An epic interview with Bettany Hughes
With such an incredible story at the heart of her journey, A Greek Odyssey with Bettany Hughes delves into the heart of Odysseus, a name meaning epic journey itself, as she voyages Greek islands to discover the truth of these myths and legends. In our epic interview with Bettany Hughes, the historian talks about top holiday destinations, offers great advice for budding historians and gives us an insight into the projects she has planned for the future.
What made you want to follow the journey of Odysseus?
BETTANY: For thirty years I’ve had a love affair with the Greek islands. So much incredible history and myth took place here. And of course the most famous of all was the journey of Odysseus – the legendary Greek warrior who fought in the Trojan war and who then had to make a 10 year journey home facing all kinds of adventures and challenges along the way – monsters, shipwrecks, and women determined to seduce him (for years at a time!). So I’ve longed to follow in his path, and to try to get to the bottom of the truth of these stories – while discovering thrilling history and archaeology of Greece and the Ancient World along the way…
From your experience, what discovery was most important to you, and why?
BETTANY: There were so many! But it was truly incredible to witness my diving colleagues going to the bottom of the sea underneath me and come up with footage of a late-Roman boat, with the contents perfectly intact – even piles of plates still stacked up as if they were just about to be sold! And this was just one of 58 boats they’ve discovered so far in the area! It was also chilling and incredible to see the evidence of virgin sacrifice on Crete – where a young woman, probably a princess, was killed to appease the gods who the Greeks thought had sent an earthquake…this all happened over 3000 years ago!
What was your favourite Greek Myth as a child?
BETTANY: I did love the story of Theseus and the Minotaur – the young hero who travels across the sea to Crete from Athens to rescue young girls and boys like him being fed to the Minotaur – a monstrous creature half man, half bull every year. Theseus has to make his way back through the labyrinth by following a thread left by Princess Ariadne who he later falls in love with – it had everything, danger, horror, love.
Has that answer changed in adulthood?
BETTANY: Its still a great story! And in the series I get to go to the place where it was said to have happened -even to hold ancient seal-stones depicting the labyrinth on them!
Do you have any interesting behind-the-scenes stories you’d like to share?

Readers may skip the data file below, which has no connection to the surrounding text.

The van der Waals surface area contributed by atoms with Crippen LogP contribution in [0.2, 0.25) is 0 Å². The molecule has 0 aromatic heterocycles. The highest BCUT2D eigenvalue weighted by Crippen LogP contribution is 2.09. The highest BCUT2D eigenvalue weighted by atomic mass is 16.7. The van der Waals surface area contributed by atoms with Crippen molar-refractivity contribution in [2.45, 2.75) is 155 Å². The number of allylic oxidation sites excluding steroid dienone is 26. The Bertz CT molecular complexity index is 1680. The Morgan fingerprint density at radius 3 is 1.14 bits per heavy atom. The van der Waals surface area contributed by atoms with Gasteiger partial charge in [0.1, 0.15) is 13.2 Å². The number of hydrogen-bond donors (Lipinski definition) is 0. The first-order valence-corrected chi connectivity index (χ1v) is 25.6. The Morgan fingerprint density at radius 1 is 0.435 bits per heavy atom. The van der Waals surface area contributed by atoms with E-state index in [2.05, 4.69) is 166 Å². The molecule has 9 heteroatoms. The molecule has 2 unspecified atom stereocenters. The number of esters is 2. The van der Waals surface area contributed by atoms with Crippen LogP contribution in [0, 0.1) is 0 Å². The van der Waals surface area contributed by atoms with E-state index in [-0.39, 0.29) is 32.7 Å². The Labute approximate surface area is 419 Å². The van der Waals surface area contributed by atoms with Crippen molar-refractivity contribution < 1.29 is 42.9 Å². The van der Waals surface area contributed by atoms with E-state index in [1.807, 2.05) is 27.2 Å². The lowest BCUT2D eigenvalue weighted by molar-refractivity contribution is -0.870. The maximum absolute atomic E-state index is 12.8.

BETTANY: So many! When we were caught in one sea-storm I got completely drenched, soaked to the skin, I always carry spare clothes in a bag that goes everywhere with me – so I stripped off behind a fishing net, but as I was getting changed all my clothes – including my pants – were blown off the boat and ended up swallowed by the waves out at sea – I’d like to think maybe they were an offering to the god Poseidon?!
Do you have any other upcoming projects or books in the pipeline that we can look forward to?
BETTANY: I’m writing a new book on the 7 Wonders of the World.
Out of all the places you visited, what would you recommend as a number one holiday destination for:
a. Those looking for a solo adventure
BETTANY: Siphnos or Samos
b. Those looking for some peace and quiet
c. Those looking for places with historical tours
Do you have any advice for budding historians or students studying Greek Mythology?
BETTANY: As a species we are motivated not by systems but by stories. Stories really matter, so it really matters to investigate the stories that we tell about ourselves. The Greek word for ‘myth’ doesn’t mean a fairytale – ‘muthoi’ are points of information, snippets of evidence from the world – real and imagined – that can help us negotiate our way in the world, and of course they are rip-roaring tales of sex, danger, death, love and life too!
What I love about the myths is that they are universally relevant across time and space – when we were telling these stories on camera making the films – myths about the dangers of being complacent (the Atlantis myth); the greatest human danger being fear of fear itself ( the story of Perseus); the dangers of giving in to temptation ( the Sirens) and the fact that we might not know what challenges are being thrown at us but through wit, will , resilience and collaboration we will survive ( the whole story of the Odyssey!) and that home is where love is - are all so incredibly relevant to us now as we live through this pandemic…
Did you collect any cool historical décor on your epic journey?
BETTANY: Oh yes – as always! I now have a particularly splendid replica necklace of bees collecting honey – like the jewellery worn by women on Crete back in the Bronze Age close on 4000 years ago, I promise I’ll wear it for the next series I do! Plus a beautiful stone sculpture of a boat from Santorini. The Greeks are very good gift-givers!
Would you follow Odysseus’ journey again?
BETTANY: 100% definitely – I have my bag packed and ready to go! At the end of the Odyssey story we’re told that even though Odysseus was thrilled to be back home with those he loved…he still had itchy feet and was ready to set off on another adventure. I know how he feels!
Don’t forget to tune into A Greek Odyssey with Bettany Hughes on Friday 12th June, 9pm on Channel 5. Find more of our recommendations for new TV shows to watch, and don't forget to sign up to our newsletter to be kept in the know with the latest telly scoops.